There has been a disturbing trend recently, by some, of painting all of American history as dark and oppressive and immoral and the legacy of old white slave owners . also there have also been lies told about our founding father that they weren’t really Christians but actually just secular deists. and that any of the changes that we see now in our society are progressive and forward-thinking. Not only is this a lie but it is naïve.  There is no doubt that we have had our dark moments, with slavery and segregation. There have always been struggles along the way. But we need to be honest about where we came from so we know the Hight from which we have fallen

I want to read to you a letter written at a time in the past when our nation was just as divided as it is today.


For a Day of Humiliation, Fasting, and Prayer.

Whereas, the Senate of the United States, devoutly recognizing the supreme authority and just government of Almighty God, in all the affairs of men and nations, has, by a resolution, requested the President to designate and set apart a day for National prayer and humiliation;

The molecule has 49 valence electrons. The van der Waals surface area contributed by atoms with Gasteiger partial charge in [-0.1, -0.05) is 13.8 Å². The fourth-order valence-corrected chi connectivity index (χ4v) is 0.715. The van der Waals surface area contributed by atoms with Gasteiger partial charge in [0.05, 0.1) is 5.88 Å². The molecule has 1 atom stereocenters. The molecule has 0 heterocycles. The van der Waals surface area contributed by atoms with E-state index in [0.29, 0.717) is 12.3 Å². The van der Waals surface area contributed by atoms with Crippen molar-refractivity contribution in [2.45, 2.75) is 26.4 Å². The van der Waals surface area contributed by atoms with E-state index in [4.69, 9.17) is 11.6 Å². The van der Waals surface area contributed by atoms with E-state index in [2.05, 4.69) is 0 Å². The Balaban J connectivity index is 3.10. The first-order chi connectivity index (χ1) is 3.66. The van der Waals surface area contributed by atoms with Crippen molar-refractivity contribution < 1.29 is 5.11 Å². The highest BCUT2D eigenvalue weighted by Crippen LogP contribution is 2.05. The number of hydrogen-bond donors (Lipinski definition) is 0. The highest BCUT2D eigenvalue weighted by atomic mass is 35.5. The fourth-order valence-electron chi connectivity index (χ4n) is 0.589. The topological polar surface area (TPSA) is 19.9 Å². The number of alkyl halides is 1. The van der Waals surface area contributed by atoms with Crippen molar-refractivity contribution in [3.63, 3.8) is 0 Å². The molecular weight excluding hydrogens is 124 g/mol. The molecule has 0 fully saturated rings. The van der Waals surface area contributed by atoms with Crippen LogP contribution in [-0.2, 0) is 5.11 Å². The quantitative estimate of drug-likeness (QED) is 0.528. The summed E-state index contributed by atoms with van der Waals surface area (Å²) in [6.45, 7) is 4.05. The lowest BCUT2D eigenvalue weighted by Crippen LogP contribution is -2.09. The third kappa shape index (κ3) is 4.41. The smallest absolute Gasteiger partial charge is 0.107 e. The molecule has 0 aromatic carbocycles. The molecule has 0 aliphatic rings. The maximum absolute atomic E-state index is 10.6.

And whereas, it is the duty of nations, as well as of men, to own their dependence upon the overruling power of God, to confess their sins and transgressions, in humble sorrow, yet with assured hope that genuine repentance will lead to mercy and pardon, and to recognize the sublime truths announced in the Holy Scriptures, and proven by all history, that those nations only are blessed whose God is the Lord;

And, inasmuch as we know that, by his divine law, nations, like individuals, are subjected to punishments and chastisements in this world, may we not justly fear that the awful calamity of civil war which now desolates the land, may be but a punishment inflicted upon us for our presumptuous sins, to the needful end of our national reformation as a whole people? We have been the recipients of the choicest bounties of Heaven. We have been preserved, these many years, in peace and prosperity. We have grown in numbers, wealth and power, as no other nation has ever grown. But we have forgotten God, we have forgotten the gracious hand which preserved us in peace, and multiplied and enriched and strengthened us; and we have vainly imagined, in the deceitfulness of our hearts, that all these blessings were produced by some superior wisdom and virtue of our own. Intoxicated with unbroken success, we have become too self-sufficient to feel the necessity of redeeming and preserving grace, too proud to pray to the God that made us!